Another inscription mentio
Chabad messianism, or Lubavitch messianism refers to the passion among adherents of the Chabad movement regarding the coming of the Messiah and their goal to raise awareness that his arrival is imminent. In addition, the term refers more to the belief that Rabbi Menachem Mendel Schneerson is the Messiah. A few years before the seventh Rebbe's passing, members of the Chabad movement expressed their belief that the Rabbi Menachem Mendel Schneerson is the Jewish Messiah; these beliefs have been termed "Chabad messianism", those subscribing to the beliefs have been termed Meshichists. A number of Jewish leaders have publicly voiced their concerns and/or opposition towards certain aspects of Chabad messianism. A chant recited by a number of Chabad messianists proclaiming Schneerson as the messiah is the "Yechi". Customs vary among messianists as to. Messianic beliefs concerning Schneerson vary a great deal. Controversy exists over whether he died and will be resurrected as the messiah, or whether he is "in hiding" until his final advent.
To date, no study reports the number of Chabad Chasidim. The concept that the Messiah can come at any given moment is a basic tenet of Judaism; the idea that the leader of a Hasidic group could be the Messiah is a nuanced and complex idea that traces itself back to the times of the Baal Shem Tov, the founder of Hasidism. During Rabbi Schneerson's life many Jews hoped; this idea gained great vocal attention during the last years of Schneerson life. During those years, there were strong forces within the Chabad–Lubavitch movement, led by the two executors of Schneerson's will. Since the Rebbe's death, there are those who have persisted in the belief that Schneerson is still the Messiah, sometimes vocally. Chabad messianists either believe Schneerson will be resurrected, or refuse to admit that Schneerson died, instead proclaiming that he is still alive; the Chabad–Lubavitch umbrella organization, Agudas Chasidei Chabad, the governing body of Chabad–Lubavitch rabbis, Vaad Rabonei Lubavitch, have both denounced the messianic behavior.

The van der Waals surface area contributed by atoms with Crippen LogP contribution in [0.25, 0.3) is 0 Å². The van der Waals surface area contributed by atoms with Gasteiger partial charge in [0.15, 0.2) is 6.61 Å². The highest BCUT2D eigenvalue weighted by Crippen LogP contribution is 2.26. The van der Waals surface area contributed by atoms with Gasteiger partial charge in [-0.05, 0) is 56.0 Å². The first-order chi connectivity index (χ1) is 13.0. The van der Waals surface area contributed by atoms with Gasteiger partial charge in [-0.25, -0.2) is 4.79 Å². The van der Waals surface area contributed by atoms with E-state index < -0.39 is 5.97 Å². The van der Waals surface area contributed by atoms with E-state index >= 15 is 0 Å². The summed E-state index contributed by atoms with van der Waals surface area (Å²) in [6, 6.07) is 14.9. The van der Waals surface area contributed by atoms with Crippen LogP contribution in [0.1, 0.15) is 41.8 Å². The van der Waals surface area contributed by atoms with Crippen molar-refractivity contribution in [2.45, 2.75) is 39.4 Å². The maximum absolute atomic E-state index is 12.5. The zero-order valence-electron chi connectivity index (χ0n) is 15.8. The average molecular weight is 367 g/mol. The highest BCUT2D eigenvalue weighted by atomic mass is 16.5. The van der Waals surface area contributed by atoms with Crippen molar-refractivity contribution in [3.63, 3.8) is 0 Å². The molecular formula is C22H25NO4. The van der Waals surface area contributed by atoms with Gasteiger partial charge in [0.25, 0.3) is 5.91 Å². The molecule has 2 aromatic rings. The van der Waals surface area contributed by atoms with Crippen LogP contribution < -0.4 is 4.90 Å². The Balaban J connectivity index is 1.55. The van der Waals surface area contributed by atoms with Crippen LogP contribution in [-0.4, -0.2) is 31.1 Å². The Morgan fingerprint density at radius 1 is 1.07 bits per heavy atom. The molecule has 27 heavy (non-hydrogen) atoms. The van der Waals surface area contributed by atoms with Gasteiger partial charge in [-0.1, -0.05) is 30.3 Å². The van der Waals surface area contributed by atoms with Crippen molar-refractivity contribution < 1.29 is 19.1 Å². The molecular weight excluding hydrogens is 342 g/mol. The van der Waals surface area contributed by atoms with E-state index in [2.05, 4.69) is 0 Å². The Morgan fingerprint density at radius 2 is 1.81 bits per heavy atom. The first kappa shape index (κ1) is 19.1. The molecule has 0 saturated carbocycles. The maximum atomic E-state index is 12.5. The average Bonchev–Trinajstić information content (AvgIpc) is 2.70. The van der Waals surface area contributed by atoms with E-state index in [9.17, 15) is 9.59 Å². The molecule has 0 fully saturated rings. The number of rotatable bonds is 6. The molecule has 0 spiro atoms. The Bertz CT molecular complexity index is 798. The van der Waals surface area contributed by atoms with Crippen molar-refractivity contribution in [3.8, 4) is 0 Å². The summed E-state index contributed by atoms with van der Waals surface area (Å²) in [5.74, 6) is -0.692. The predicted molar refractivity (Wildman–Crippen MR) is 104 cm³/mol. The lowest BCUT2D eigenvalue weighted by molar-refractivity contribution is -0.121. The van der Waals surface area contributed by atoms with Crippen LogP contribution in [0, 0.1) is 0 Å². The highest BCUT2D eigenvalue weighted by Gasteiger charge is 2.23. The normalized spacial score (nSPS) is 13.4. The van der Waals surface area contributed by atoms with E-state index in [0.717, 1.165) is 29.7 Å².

The issue received much negative attention. To this day it remains controversial. During Menachem M. Schneerson's life some of his supporters thought that he could be revealed as the Messiah. There were many Chabad Hasidim who proclaimed this passionately; this concept, that a righteous Jewish leader may be revealed as the Messiah, was believed by many rabbis and scholars regarding their own leaders throughout Jewish history. This idea finds its earliest roots in an early 4th century discussion in the Talmud: After schools of various prominent rabbis each cite proof-texts that the name of the Messiah is indeed that of their own teacher, Rabbi Nachman says, "If he is among the living, he is someone like me." The Talmud cites the sage Rav: "If the Messiah is among the living he is someone like our holy Rabbi. If he is from among the dead, he is someone like Daniel."Maimonides ruled the following as the definitive criteria for identifying the mashiach: If we see a Jewish leader who toils in the study of Torah and is meticulous about the observance of the mitzvot, influences the Jews to follow the ways of the Torah and wages the "battles of God"—such a person is the "presumed mashiach".
If the person succeeded in all these endeavors, rebuilds the Holy Temple in Jerusalem and facilitates the in-gathering of the Jews to the Land of Israel—then we are certain that he is the "actual mashiach". According to Maimonides there are two forms of the Messiah; the presumed messiah, known as the "Chezkat Mashiach" and the actual messiah, known as the "Mashiach Vadai". In addition, a number of Talmudic texts, subsequent writings of Halachic authorities, speak of this that in every generations there is always one person, worthy and has the potential of being the Messiah, will redeem the Jewish people, should they be deserving; this third form of the messiah is referred to in halachic writings as the Mashiach shebador, meaning the messiah of the generation. According to the Chatam Sofer: "In every generation there is one righteous man who merits to be the Messiah... and when the time comes, God will reveal Himself to him and send him." According to Rabbi Chaim Hezekiah Medini, not only is there such a figure in each generation, but this figure was sometimes explicitly identified as such.